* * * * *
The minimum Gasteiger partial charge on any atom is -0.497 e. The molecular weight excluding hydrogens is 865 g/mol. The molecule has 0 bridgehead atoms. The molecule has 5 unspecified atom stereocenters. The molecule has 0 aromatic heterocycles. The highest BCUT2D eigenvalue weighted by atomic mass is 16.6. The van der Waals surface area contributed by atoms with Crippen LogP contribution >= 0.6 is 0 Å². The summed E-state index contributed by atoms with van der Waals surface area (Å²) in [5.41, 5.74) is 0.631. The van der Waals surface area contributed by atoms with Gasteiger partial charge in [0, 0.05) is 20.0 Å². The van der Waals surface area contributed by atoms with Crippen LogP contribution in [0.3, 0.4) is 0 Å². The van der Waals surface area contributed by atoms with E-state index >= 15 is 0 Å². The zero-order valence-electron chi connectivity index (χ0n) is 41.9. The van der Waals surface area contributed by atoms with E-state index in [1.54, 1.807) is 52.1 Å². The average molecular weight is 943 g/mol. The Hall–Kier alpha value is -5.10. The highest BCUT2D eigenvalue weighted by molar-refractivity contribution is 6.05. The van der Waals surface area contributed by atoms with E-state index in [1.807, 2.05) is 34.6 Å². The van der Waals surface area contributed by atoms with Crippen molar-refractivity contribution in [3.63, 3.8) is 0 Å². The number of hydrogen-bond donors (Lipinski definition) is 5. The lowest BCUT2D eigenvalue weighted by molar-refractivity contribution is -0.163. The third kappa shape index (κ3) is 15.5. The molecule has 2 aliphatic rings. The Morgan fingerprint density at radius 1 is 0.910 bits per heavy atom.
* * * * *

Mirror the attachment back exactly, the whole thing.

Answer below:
The minimum Gasteiger partial charge on any atom is -0.497 e. The molecular weight excluding hydrogens is 865 g/mol. The molecule has 0 bridgehead atoms. The molecule has 5 unspecified atom stereocenters. The molecule has 0 aromatic heterocycles. The highest BCUT2D eigenvalue weighted by atomic mass is 16.6. The van der Waals surface area contributed by atoms with Crippen LogP contribution >= 0.6 is 0 Å². The summed E-state index contributed by atoms with van der Waals surface area (Å²) in [5.41, 5.74) is 0.631. The van der Waals surface area contributed by atoms with Gasteiger partial charge in [0, 0.05) is 20.0 Å². The van der Waals surface area contributed by atoms with Crippen LogP contribution in [0.3, 0.4) is 0 Å². The van der Waals surface area contributed by atoms with E-state index >= 15 is 0 Å². The zero-order valence-electron chi connectivity index (χ0n) is 41.9. The van der Waals surface area contributed by atoms with E-state index in [1.54, 1.807) is 52.1 Å². The average molecular weight is 943 g/mol. The Hall–Kier alpha value is -5.10. The highest BCUT2D eigenvalue weighted by molar-refractivity contribution is 6.05. The van der Waals surface area contributed by atoms with E-state index in [1.807, 2.05) is 34.6 Å². The van der Waals surface area contributed by atoms with Crippen molar-refractivity contribution in [3.63, 3.8) is 0 Å². The number of hydrogen-bond donors (Lipinski definition) is 5. The lowest BCUT2D eigenvalue weighted by molar-refractivity contribution is -0.163. The third kappa shape index (κ3) is 15.5. The molecule has 2 aliphatic rings. The Morgan fingerprint density at radius 1 is 0.910 bits per heavy atom.